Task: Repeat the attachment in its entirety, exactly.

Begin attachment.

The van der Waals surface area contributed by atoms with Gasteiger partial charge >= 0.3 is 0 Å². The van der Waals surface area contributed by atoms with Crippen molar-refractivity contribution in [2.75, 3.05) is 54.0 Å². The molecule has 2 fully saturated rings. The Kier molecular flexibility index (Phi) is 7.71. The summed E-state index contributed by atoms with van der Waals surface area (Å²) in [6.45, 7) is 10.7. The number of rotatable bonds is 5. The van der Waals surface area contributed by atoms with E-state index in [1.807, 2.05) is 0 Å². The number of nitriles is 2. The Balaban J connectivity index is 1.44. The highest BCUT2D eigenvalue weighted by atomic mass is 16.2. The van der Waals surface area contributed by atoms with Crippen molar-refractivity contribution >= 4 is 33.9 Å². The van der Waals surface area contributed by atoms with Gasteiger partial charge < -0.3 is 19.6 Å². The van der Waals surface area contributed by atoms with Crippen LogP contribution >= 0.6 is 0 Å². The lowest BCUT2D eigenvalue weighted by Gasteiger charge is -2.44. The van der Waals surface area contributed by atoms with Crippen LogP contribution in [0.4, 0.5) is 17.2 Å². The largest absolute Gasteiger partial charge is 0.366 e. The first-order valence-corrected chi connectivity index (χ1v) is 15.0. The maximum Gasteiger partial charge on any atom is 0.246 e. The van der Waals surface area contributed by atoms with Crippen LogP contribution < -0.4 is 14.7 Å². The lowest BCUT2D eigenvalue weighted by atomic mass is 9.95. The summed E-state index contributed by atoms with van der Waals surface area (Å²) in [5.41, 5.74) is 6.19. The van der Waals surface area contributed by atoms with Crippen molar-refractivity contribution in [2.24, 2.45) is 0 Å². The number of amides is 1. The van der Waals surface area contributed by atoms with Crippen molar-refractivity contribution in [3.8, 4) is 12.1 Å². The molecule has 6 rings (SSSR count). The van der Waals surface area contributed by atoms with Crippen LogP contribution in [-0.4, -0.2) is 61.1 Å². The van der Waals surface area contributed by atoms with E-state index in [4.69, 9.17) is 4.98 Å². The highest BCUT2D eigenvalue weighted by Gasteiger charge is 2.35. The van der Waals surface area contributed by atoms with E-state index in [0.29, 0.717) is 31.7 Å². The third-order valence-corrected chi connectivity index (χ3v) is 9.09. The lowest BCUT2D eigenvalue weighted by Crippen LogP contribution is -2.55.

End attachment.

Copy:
The van der Waals surface area contributed by atoms with Gasteiger partial charge >= 0.3 is 0 Å². The van der Waals surface area contributed by atoms with Crippen molar-refractivity contribution in [2.75, 3.05) is 54.0 Å². The molecule has 2 fully saturated rings. The Kier molecular flexibility index (Phi) is 7.71. The summed E-state index contributed by atoms with van der Waals surface area (Å²) in [6.45, 7) is 10.7. The number of rotatable bonds is 5. The van der Waals surface area contributed by atoms with E-state index in [1.807, 2.05) is 0 Å². The number of nitriles is 2. The Balaban J connectivity index is 1.44. The highest BCUT2D eigenvalue weighted by atomic mass is 16.2. The van der Waals surface area contributed by atoms with Crippen molar-refractivity contribution >= 4 is 33.9 Å². The van der Waals surface area contributed by atoms with Gasteiger partial charge < -0.3 is 19.6 Å². The van der Waals surface area contributed by atoms with Crippen LogP contribution >= 0.6 is 0 Å². The lowest BCUT2D eigenvalue weighted by Gasteiger charge is -2.44. The van der Waals surface area contributed by atoms with Crippen LogP contribution in [0.4, 0.5) is 17.2 Å². The largest absolute Gasteiger partial charge is 0.366 e. The first-order valence-corrected chi connectivity index (χ1v) is 15.0. The maximum Gasteiger partial charge on any atom is 0.246 e. The van der Waals surface area contributed by atoms with Crippen LogP contribution < -0.4 is 14.7 Å². The lowest BCUT2D eigenvalue weighted by atomic mass is 9.95. The summed E-state index contributed by atoms with van der Waals surface area (Å²) in [5.41, 5.74) is 6.19. The van der Waals surface area contributed by atoms with Crippen molar-refractivity contribution in [2.24, 2.45) is 0 Å². The number of amides is 1. The van der Waals surface area contributed by atoms with Crippen molar-refractivity contribution in [3.8, 4) is 12.1 Å². The molecule has 6 rings (SSSR count). The van der Waals surface area contributed by atoms with Crippen LogP contribution in [-0.4, -0.2) is 61.1 Å². The van der Waals surface area contributed by atoms with E-state index in [4.69, 9.17) is 4.98 Å². The highest BCUT2D eigenvalue weighted by Gasteiger charge is 2.35. The van der Waals surface area contributed by atoms with E-state index in [0.29, 0.717) is 31.7 Å². The third-order valence-corrected chi connectivity index (χ3v) is 9.09. The lowest BCUT2D eigenvalue weighted by Crippen LogP contribution is -2.55.